I don’t know if it’s just pure cinematic genius or if my senses are just so easily fooled, but except in rare instances was I able to discern where real life ended and special effects began. And to be honest, I don’t even know if I actually was able to or if I was just guessing. Coming in at #5 in worldwide and domestic box office gross, The Jungle Book went beyond the expectations of pretty much everyone, but it was so engrossing and so amazing people were just pulled into this cinematic experience.
The home release (on BluRay and on Digital HD) makes that jaw-dropping visual artistry even more spectacular. When you see what went into bringing this film to life, you just wonder where Jon Favreau and his team came up with the ideas to make what was already stunning even more lifelike. Creating animatics to simulate shadows, hiring puppeteers to work with Neel Sethi who plays Mowgli to help him with character reference, creating a variable moving walkway to simulate uneven terrain – wow. Who does that? Apparently, this group of filmmakers did.
Jon was also very aware of the place the original Jungle Book plays in the history of Disney animation. He went to great lengths to make sure this film, while being one of the most visually vibrant and effects-laden ever made, also had the heart of the original. In the featurette, “The Jungle Book Revisited,” Jon remembers the original treatment they pitched and said it was a lot more true to Kipling but “far removed” from the animated film he grew up with. He also mentioned it would be way more violent and he wanted to find the “sweet spot” between that version and the beloved one most of us know. He said, “It wasn’t going to be a G-rated musical, but I didn’t want it to be something that was so intense that it couldn’t have the tonal variety that the classic Disney films had.”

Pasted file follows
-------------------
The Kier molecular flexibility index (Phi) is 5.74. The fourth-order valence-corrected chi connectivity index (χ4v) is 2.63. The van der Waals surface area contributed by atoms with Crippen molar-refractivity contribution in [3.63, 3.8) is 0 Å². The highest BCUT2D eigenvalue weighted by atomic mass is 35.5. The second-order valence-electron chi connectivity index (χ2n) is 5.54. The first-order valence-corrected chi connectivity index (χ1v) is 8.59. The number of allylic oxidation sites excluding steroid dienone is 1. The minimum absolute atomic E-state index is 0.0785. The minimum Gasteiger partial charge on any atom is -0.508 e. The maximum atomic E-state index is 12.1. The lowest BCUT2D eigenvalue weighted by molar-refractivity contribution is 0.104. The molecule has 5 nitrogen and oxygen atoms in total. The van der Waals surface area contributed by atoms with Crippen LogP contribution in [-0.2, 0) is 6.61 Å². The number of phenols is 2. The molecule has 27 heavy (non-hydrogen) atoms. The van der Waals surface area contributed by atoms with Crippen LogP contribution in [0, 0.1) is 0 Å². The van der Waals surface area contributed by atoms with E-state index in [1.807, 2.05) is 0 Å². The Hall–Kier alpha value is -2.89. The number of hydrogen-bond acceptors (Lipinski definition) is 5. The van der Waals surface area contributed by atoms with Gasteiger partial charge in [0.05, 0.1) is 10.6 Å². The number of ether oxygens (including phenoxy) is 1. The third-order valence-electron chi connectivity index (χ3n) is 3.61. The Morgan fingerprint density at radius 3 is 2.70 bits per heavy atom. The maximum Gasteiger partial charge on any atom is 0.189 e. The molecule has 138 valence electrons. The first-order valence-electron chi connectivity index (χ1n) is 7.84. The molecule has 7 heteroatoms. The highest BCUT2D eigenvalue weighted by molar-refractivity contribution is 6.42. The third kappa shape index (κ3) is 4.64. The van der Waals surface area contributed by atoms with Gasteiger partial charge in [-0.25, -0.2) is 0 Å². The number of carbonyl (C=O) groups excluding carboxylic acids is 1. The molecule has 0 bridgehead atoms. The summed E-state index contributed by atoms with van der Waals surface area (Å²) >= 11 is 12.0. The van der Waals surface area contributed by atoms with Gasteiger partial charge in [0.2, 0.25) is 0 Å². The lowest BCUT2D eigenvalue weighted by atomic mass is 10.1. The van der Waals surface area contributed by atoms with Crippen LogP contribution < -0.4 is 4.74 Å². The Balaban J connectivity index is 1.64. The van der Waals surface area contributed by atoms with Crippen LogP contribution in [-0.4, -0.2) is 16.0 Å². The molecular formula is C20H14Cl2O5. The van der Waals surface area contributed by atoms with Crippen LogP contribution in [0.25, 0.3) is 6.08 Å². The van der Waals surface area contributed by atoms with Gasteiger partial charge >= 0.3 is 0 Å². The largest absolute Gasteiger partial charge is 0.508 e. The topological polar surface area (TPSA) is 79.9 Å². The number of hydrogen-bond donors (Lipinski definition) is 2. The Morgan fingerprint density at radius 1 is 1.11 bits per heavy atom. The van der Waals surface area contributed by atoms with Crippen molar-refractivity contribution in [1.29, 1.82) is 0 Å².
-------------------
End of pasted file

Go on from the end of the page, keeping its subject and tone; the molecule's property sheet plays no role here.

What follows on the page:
To that end, Jon paid homage to classic Disney animation techniques right from the opening of the film to the end. From using a multi-plane camera and painted cels at the beginning (like they did back when the film was originally made) to utilizing the actual book prop from the original film at the end, Jon and the team wanted to be sure to truly reference the original Disney version of the film. He included just enough of the touches from the animated version (like singing “The Bare Necessities”) to keep it rooted in its history, but made enough differences to make it its own film.
If you loved the film, the BluRay is a welcome addition to your collection. It includes not only all the amazing background in the making of the film, but also some amazing extras like how they put together the song “I Wanna Be Like You.” They intersperse storyboards with rough cuts and early stage computer animation with the finished product so you get a good overview of the entire scene. And they did a featurette called “I Am Mowgli” which showcased not only Neel as Mowgli but his relationship with Jon. I think the only thing that bothered me was how often Jon referred to Neel as “the kid.” But it was obvious from the featurette that he really took the time to relate to Neel and bond with him in a way to get the most out of this difficult shoot. The only thing I wish was included in the home release were deleted scenes. But maybe they didn’t have any?
The Jungle Book is nominated for an Academy Award for Best Visual Effects. It is available through Disney Movies Anywhere, Amazon.com, and retailers and digital stores everywhere.